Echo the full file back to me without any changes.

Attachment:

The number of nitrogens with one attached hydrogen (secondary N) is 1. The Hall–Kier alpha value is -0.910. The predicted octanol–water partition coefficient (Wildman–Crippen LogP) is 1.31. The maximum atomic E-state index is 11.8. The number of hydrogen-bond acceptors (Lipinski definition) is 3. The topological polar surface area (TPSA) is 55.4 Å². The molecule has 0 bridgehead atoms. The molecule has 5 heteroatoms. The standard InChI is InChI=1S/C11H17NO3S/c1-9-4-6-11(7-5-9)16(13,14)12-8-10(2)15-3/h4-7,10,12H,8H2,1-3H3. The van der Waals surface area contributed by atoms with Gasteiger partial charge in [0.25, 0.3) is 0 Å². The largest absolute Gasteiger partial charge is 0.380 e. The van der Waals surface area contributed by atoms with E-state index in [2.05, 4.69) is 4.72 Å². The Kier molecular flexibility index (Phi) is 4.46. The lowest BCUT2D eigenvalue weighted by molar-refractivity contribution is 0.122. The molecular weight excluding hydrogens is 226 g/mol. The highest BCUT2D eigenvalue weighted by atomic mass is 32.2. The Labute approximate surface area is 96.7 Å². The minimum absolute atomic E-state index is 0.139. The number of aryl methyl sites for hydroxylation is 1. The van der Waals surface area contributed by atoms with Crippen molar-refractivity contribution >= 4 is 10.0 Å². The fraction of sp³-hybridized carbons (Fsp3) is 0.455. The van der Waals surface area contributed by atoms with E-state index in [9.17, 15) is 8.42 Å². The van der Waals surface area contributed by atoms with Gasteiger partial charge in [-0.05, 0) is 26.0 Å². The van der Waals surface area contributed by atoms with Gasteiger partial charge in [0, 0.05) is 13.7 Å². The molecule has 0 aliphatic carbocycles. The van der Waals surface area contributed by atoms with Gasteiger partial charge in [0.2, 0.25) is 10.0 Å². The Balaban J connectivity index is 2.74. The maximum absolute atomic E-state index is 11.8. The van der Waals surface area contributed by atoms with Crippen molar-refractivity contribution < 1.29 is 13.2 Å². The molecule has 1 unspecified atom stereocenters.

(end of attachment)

The number of nitrogens with one attached hydrogen (secondary N) is 1. The Hall–Kier alpha value is -0.910. The predicted octanol–water partition coefficient (Wildman–Crippen LogP) is 1.31. The maximum atomic E-state index is 11.8. The number of hydrogen-bond acceptors (Lipinski definition) is 3. The topological polar surface area (TPSA) is 55.4 Å². The molecule has 0 bridgehead atoms. The molecule has 5 heteroatoms. The standard InChI is InChI=1S/C11H17NO3S/c1-9-4-6-11(7-5-9)16(13,14)12-8-10(2)15-3/h4-7,10,12H,8H2,1-3H3. The van der Waals surface area contributed by atoms with Gasteiger partial charge in [0.25, 0.3) is 0 Å². The largest absolute Gasteiger partial charge is 0.380 e. The van der Waals surface area contributed by atoms with E-state index in [2.05, 4.69) is 4.72 Å². The Kier molecular flexibility index (Phi) is 4.46. The lowest BCUT2D eigenvalue weighted by molar-refractivity contribution is 0.122. The molecular weight excluding hydrogens is 226 g/mol. The highest BCUT2D eigenvalue weighted by atomic mass is 32.2. The Labute approximate surface area is 96.7 Å². The minimum absolute atomic E-state index is 0.139. The number of aryl methyl sites for hydroxylation is 1. The van der Waals surface area contributed by atoms with Crippen molar-refractivity contribution >= 4 is 10.0 Å². The fraction of sp³-hybridized carbons (Fsp3) is 0.455. The van der Waals surface area contributed by atoms with E-state index in [9.17, 15) is 8.42 Å². The van der Waals surface area contributed by atoms with Gasteiger partial charge in [-0.05, 0) is 26.0 Å². The van der Waals surface area contributed by atoms with Gasteiger partial charge in [0, 0.05) is 13.7 Å². The molecule has 0 aliphatic carbocycles. The van der Waals surface area contributed by atoms with Gasteiger partial charge in [0.2, 0.25) is 10.0 Å². The Balaban J connectivity index is 2.74. The maximum absolute atomic E-state index is 11.8. The van der Waals surface area contributed by atoms with Crippen molar-refractivity contribution < 1.29 is 13.2 Å². The molecule has 1 unspecified atom stereocenters.